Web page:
Issues of work/life balance are also prominent in tech companies such as Amazon. A Wall Street Journal blog post argues that the work-life balance of Amazoners lags behind that of other companies while a Mashable article considers more broadly Amazon, Facebook and Uber. Tech startups such as Uber offer breakfast and dinner for their employees in part to help keep them at work longer (breakfast is early, dinner is late). "Glamorous tech startups can be brutal places for workers," said The Economist here. Time is a particularly scarce resource in startups, which often fight for more rounds of funding, but employees put up with the horrendous work hours in the hope of a successful IPO, or enough experience to launch their own startup some day, or to be hired by a prestigious company.
As people age, get married, have children, they become less willing to put up with such hours. In the same way that the workplace lost many women in the years where it was less accepted to leave early to pick up a child from school (even if the mother worked more hours after the child had gone to bed), imposing a grueling pace also means top companies will lose the creativity of talented performers who will bring their skills elsewhere. This is more than a side remark, since people who subject themselves to an unhealthy work schedule might be more temperamentally suited to following rules without challenging them, and thus be less creative or out-of-the-box thinkers.
It would also be useful to think of the bosses who impose a 24/7 culture without caricaturing them. What pressures do they face from their higher-ups? Are they simply trying to make their team achieve more so that they can list those accomplishments on their resume (as proof of their managerial skills) before they jump ship? What system of incentives could be put in place that would reward the long-term interest of both the firm and its employees? If a 24/7 culture can't be avoided at times - for instance during a challenging consulting assignment with client-imposed deadlines looming - how can it be counterbalanced by a healthier lifestyle in-between assignments? And how can we convey to students, who tend to be always reachable by their friends anyway, that a work culture of 24/7 is unhealthy and should be avoided?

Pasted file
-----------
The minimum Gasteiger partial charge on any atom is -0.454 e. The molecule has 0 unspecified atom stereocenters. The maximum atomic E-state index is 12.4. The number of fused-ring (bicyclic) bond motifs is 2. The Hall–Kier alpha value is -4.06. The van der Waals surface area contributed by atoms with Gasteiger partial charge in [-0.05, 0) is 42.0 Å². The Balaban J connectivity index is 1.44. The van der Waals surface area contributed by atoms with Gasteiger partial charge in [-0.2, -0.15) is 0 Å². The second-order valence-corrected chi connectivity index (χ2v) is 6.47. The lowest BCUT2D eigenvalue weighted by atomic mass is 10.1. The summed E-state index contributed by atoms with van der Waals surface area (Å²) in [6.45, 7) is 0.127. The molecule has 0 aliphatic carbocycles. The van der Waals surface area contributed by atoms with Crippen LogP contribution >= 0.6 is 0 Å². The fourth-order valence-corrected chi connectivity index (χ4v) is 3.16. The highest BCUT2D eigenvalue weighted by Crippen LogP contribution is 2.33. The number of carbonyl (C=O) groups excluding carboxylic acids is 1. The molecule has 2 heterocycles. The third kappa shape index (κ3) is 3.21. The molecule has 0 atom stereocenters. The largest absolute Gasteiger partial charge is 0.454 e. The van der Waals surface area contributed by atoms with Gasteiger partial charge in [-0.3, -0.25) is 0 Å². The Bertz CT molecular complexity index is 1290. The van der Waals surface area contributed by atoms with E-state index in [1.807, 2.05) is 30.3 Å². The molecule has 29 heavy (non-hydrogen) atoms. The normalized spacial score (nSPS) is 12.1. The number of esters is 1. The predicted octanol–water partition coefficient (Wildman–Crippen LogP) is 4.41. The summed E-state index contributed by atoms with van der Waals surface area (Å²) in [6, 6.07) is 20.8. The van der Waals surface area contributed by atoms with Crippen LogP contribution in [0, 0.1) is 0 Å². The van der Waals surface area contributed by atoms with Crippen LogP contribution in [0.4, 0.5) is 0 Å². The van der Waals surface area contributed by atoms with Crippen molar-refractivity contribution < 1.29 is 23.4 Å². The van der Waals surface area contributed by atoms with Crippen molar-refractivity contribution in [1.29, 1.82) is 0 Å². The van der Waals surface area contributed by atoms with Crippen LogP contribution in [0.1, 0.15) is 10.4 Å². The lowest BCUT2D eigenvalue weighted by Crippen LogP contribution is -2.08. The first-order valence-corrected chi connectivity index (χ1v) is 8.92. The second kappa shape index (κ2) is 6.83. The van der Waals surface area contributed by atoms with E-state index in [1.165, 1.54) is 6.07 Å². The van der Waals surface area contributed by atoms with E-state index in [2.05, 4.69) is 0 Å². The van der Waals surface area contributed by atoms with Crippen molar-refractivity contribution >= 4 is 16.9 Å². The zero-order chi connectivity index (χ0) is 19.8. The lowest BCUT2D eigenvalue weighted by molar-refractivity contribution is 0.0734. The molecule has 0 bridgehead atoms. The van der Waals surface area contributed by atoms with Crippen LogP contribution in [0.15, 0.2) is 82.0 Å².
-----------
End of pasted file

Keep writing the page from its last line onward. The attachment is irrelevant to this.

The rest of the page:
The best companies should behave as if they expect their employees to still be working for them in ten years - not squeeze them like lemons to be discarded as soon as they've been emptied out. Not doing so has consequences on the type of employees they attract and ultimately their competitive advantage. I'll end with links to a 2015 New York Times article about the Amazon.com work culture (as well as comments it generated and a public clash). But in the end managers on the ground make or break their unit's culture rather than the name of the company they work for and it is worth asking whether the right people are getting promoted. Emotionally intelligent leaders don't drive their people into the ground.